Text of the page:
You can watch the video podcast on YouTube:

You can listen to the audio-only podcast at the following places:

Episode 16: 6G and the Physical Layer (with Angel Lozano)

We have now released the 16th episode of the podcast Wireless Future, with the following abstract:

The research community’s hype around 5G has quickly shifted to hyping the next big thing: 6G. This raises many questions: Did 5G become as revolutionary as previously claimed? Which physical-layer aspects remain to be improved in 6G? To discuss these things, Erik G. Larsson and Emil Björnson are visited by Professor Angel Lozano, author of the seminal papers “What will 5G be?” and “Is the PHY layer dead?”. The conversation covers the practical and physical limits in communications, the role of machine learning, the relation between academia and industry, and whether we have got lost in asymptotic analysis. Please visit Angel’s website.

You can watch the video podcast on YouTube:

You can listen to the audio-only podcast at the following places:

Episode 15: Wireless for Machine Learning (with Carlo Fischione)

We have now released the 15th episode of the podcast Wireless Future, with the following abstract:

Machine learning builds on the collection and processing of data. Since the data often are collected by mobile phones or internet-of-things devices, they must be transferred wirelessly to enable machine learning. In this episode, Emil Björnson and Erik G. Larsson are visited by Carlo Fischione, a Professor at the KTH Royal Institute of Technology. The conversation circles around distributed machine learning and how the wireless technology can evolve to support learning applications via network slicing, information-aware communication, and over-the-air computation. To learn more, they recommend the article “Wireless for Machine Learning”. Please visit Carlo’s website and the Machine Learning for Communications ETI website.

You can watch the video podcast on YouTube:

You can listen to the audio-only podcast at the following places:

Episode 14: Q/A on MIMO, NOMA, and THz Communications

We have now released the 14th episode of the podcast Wireless Future, with the following abstract:

In this episode, Emil Björnson and Erik G. Larsson answer questions from the listeners on the topics of distributed MIMO, THz communications, and non-orthogonal multiple access (NOMA). Some examples are: Is cell-free massive MIMO really a game-changer? What would be its first use case? Can visible light communications be used to reach 1 terabit/s? Will Massive MIMO have a role to play in THz communications? What kind of synchronization and power constraints appear in NOMA systems? Please continue asking questions and we might answer them in later episodes!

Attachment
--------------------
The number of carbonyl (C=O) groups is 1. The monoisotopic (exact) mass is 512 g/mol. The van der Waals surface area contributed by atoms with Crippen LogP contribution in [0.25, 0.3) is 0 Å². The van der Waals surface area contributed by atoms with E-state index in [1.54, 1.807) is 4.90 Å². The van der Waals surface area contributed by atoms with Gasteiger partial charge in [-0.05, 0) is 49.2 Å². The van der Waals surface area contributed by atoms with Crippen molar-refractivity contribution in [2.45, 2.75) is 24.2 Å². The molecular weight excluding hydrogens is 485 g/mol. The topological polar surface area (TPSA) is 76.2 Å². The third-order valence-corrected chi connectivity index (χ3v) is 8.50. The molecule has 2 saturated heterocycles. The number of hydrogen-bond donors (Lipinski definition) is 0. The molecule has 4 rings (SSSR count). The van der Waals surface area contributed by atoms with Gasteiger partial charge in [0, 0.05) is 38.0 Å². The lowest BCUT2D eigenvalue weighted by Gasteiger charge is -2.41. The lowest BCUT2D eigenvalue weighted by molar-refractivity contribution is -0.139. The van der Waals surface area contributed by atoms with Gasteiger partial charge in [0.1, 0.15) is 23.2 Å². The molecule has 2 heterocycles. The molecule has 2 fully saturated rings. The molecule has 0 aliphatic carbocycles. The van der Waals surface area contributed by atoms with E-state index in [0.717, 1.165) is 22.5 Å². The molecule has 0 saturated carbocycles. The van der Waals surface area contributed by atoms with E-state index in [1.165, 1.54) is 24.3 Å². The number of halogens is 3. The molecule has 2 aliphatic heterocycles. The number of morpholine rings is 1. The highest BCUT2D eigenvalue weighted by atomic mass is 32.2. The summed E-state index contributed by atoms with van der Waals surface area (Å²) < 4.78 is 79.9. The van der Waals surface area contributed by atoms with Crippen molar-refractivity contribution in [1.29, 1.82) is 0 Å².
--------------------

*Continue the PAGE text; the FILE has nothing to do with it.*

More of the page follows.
You can watch the video podcast on YouTube:

You can listen to the audio-only podcast at the following places:

Is There a Future for NOMA?

One of the physical-layer technologies that have received a lot of attention from the research community in recent years is called Non-Orthogonal Multiple Access (NOMA). For instance, it has been called “A Paradigm Shift for Multiple Access for 5G and Beyond“.

In NOMA, the users are assigned to the same time-frequency resource and instead separated in the power or code domains.

The core idea of NOMA is to assign the same time-frequency resource to multiple users, and instead (partially) separate the users in the power or code domain. This is illustrated in the figure and stands in contrast to the classic approach of assigning orthogonal resources to the users, which was done in 4G using Orthogonal Frequency-Division Multiple Access (OFDMA) and in 3G using orthogonal spreading codes. The benefit of the non-orthogonality is that the sum spectral efficiency (bit/s/Hz/cell) can be increased, if the increased interference can be dealt with using clever signal processing, such as successive interference cancelation. But from a practical standpoint, it matters a lot if the performance gain is 1% or 1000% (~10x). The former is negligible while the latter would constitute a paradigm shift.

Massive MIMO is also based on non-orthogonal access

The use of many antennas has become a natural part of 5G. When having an antenna array, the users can be spatially multiplexed, instead of assigned to orthogonal time-frequency resources. This is what we call Massive MIMO and it is a non-orthogonal multiple access scheme; if you direct a spatial beam towards each user, there will be interference leakage between the beams. MIMO schemes have been around for decades, for example, under the name spatial division multiple access (SDMA). There is both experimental and theoretical evidence that the widespread support for Massive MIMO in 5G is a paradigm shift when it comes to spectral efficiency, but nevertheless, it is not what most papers refer to when using the NOMA terminology.